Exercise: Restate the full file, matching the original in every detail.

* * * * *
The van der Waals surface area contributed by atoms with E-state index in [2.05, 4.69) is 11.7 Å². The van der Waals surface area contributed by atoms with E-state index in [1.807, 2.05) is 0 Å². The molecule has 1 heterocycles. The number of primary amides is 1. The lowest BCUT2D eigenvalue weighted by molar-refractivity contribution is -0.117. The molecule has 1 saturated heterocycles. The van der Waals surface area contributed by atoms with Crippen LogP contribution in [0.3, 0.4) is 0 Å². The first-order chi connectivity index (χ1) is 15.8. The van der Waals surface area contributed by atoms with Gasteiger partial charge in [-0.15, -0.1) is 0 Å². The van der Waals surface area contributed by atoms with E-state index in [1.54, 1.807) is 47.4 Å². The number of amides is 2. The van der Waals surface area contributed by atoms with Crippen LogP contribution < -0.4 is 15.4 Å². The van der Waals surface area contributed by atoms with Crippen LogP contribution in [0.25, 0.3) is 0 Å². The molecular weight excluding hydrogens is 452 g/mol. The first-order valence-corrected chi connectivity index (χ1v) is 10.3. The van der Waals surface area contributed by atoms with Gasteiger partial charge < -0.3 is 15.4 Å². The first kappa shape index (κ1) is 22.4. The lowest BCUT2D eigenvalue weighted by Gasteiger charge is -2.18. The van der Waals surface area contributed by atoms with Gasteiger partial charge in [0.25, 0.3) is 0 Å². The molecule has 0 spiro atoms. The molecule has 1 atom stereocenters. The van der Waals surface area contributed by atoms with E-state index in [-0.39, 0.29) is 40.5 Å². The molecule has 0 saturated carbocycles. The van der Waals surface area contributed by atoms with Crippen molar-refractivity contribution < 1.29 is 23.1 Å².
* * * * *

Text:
The van der Waals surface area contributed by atoms with E-state index in [2.05, 4.69) is 11.7 Å². The van der Waals surface area contributed by atoms with E-state index in [1.807, 2.05) is 0 Å². The molecule has 1 heterocycles. The number of primary amides is 1. The lowest BCUT2D eigenvalue weighted by molar-refractivity contribution is -0.117. The molecule has 1 saturated heterocycles. The van der Waals surface area contributed by atoms with Crippen LogP contribution in [0.3, 0.4) is 0 Å². The first-order chi connectivity index (χ1) is 15.8. The van der Waals surface area contributed by atoms with Gasteiger partial charge in [-0.15, -0.1) is 0 Å². The van der Waals surface area contributed by atoms with E-state index in [1.54, 1.807) is 47.4 Å². The number of amides is 2. The van der Waals surface area contributed by atoms with Crippen LogP contribution < -0.4 is 15.4 Å². The van der Waals surface area contributed by atoms with Crippen LogP contribution in [0.25, 0.3) is 0 Å². The molecular weight excluding hydrogens is 452 g/mol. The first-order valence-corrected chi connectivity index (χ1v) is 10.3. The van der Waals surface area contributed by atoms with Gasteiger partial charge < -0.3 is 15.4 Å². The first kappa shape index (κ1) is 22.4. The lowest BCUT2D eigenvalue weighted by Gasteiger charge is -2.18. The van der Waals surface area contributed by atoms with Gasteiger partial charge in [0.25, 0.3) is 0 Å². The molecule has 0 spiro atoms. The molecule has 1 atom stereocenters. The van der Waals surface area contributed by atoms with E-state index in [-0.39, 0.29) is 40.5 Å². The molecule has 0 saturated carbocycles. The van der Waals surface area contributed by atoms with Crippen molar-refractivity contribution < 1.29 is 23.1 Å².